Visionary Dutch-Australian filmmaker Ralf de Hare, known for several landmark films including “Ten Canoes” and “Charlie’s Country,” is in competition for “The Survival of Kines” at the upcoming Berlin Film Festival.
An allegory of racism, the film follows a black woman, who is left in a cage on a trailer in the middle of the desert. She escapes and travels through plague and persecution, from desert to valley to mountain to city, in a quest that leads to the city, recapture and tragedy.
Many of The Hare’s films are born with a single image in his mind. In the case of “Survival of Kindness,” it was a portrait of Peter DeJaeger, the filmmaker’s closest local friend, who co-directed “Ten Canoes” and co-produced “Charlie’s Country” Acted in both. A cage on an abandoned trailer in the desert.
“Just as the image of DeJagger in a cage on the trailer in the desert called for him to open the film, it was impossible for me to ignore the COVID/Black Lives Matter nexus. Every time I was writing a scene, he pushed itself to the back of my mind. It was creative, and helpful, and the pure cinematography of what was going down on the page allowed that aspect of it to go where it wanted. And I’m glad that It happened.” De Hare said in its directors’ statement.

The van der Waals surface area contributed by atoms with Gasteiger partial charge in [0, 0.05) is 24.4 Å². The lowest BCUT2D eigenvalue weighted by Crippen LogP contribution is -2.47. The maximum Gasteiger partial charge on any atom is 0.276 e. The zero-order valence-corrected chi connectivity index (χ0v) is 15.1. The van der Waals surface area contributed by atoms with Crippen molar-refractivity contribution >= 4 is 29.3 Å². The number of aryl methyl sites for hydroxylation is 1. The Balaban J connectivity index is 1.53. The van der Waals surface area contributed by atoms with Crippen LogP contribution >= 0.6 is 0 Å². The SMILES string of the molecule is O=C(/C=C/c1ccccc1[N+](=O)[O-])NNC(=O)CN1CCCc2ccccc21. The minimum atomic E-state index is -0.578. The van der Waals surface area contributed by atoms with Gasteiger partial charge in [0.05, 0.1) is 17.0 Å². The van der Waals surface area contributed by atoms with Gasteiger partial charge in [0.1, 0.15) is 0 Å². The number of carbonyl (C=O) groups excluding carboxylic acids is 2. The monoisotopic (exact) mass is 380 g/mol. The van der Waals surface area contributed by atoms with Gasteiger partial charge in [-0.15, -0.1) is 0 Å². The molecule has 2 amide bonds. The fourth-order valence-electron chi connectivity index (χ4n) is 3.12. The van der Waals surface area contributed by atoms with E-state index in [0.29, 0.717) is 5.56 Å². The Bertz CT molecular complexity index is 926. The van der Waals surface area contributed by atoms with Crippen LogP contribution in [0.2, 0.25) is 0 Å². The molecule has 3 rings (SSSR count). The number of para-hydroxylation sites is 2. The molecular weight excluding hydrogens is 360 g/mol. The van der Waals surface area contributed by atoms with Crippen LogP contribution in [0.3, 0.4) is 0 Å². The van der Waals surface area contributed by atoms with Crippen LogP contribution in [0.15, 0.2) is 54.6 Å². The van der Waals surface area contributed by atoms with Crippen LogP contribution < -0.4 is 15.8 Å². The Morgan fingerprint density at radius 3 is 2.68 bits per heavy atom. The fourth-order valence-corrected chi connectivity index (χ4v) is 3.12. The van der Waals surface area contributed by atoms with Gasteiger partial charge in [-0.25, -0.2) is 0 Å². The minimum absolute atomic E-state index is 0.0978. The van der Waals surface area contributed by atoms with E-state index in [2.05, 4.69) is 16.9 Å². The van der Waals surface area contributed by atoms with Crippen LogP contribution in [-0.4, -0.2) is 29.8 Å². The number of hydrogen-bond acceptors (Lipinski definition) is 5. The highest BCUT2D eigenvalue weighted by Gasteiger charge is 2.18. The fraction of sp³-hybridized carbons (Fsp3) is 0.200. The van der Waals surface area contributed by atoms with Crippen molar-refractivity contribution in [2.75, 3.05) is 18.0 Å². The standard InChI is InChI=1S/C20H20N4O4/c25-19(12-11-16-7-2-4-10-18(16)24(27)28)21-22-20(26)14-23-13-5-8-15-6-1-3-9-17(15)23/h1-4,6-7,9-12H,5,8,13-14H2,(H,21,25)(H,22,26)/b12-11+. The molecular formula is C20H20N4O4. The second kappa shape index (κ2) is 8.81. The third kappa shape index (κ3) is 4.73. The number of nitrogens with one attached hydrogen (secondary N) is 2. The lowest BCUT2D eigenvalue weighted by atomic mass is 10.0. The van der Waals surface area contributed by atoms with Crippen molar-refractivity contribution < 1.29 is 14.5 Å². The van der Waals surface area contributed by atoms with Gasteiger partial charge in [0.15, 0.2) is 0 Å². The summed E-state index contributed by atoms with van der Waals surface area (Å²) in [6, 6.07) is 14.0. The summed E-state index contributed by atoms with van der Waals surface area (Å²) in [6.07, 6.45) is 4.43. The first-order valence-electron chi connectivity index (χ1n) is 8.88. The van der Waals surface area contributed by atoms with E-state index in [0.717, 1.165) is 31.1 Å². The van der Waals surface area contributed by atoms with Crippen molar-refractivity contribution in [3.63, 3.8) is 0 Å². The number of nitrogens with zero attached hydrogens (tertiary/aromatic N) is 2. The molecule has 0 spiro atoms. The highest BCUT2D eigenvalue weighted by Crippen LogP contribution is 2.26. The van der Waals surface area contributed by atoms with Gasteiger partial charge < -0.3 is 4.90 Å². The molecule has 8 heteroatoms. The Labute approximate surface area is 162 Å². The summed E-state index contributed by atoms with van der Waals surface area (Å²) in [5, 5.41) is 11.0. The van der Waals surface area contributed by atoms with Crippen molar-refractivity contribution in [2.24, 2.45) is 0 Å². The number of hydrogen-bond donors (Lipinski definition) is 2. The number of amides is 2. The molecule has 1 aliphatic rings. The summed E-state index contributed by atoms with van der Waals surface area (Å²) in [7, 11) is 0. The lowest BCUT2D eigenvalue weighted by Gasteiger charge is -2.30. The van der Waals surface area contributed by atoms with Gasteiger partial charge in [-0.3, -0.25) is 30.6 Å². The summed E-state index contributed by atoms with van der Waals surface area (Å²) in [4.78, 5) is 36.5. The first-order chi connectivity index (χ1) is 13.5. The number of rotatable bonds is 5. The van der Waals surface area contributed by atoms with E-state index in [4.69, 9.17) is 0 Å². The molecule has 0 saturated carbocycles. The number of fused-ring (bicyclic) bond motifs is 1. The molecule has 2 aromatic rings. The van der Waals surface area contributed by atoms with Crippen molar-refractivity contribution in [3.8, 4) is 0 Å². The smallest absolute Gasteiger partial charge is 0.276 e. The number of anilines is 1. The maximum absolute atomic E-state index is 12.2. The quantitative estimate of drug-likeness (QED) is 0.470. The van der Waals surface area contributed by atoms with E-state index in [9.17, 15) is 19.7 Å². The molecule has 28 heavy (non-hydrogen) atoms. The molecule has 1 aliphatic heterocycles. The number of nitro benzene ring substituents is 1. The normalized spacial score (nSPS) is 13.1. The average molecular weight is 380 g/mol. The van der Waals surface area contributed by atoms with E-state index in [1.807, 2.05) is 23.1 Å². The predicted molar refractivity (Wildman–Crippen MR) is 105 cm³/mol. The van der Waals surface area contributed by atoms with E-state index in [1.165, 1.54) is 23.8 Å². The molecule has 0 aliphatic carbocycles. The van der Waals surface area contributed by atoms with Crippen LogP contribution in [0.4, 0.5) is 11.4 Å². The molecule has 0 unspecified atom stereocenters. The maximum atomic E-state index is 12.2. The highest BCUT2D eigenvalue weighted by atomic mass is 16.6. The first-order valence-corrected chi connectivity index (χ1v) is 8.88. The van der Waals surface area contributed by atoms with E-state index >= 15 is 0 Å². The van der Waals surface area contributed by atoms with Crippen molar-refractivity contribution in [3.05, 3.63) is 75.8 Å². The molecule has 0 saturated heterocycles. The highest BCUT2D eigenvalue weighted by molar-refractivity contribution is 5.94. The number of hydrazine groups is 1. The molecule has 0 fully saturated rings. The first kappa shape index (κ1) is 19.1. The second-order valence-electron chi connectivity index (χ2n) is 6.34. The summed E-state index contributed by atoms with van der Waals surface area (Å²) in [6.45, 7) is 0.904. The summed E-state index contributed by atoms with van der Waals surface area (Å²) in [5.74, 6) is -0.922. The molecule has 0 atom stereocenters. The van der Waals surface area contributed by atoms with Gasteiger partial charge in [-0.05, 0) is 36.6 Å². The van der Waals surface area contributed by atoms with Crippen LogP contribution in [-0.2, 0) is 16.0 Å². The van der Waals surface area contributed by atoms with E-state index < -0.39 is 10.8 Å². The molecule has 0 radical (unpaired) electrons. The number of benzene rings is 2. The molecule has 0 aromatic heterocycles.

Dejiger was unavailable for the film and Mowajemi Hussain, originally from the Democratic Republic of Congo, was cast in the lead role as the black woman. The cast also includes Deepti Sharma, Darshan Sharma, Gary Waddell and Natasha Wangin.
The film is produced by Julie Byrne and De Hare with Ari Harrison as producer. The production companies are Triptych Pictures and Vertigo Productions and the film was produced with core funding from Screen Australia in association with Screen Tasmania, the Adelaide Film Festival and the South Australian Film Corporation.
Fandango Sales is handling international sales and Umbrella Entertainment will distribute in Australia.
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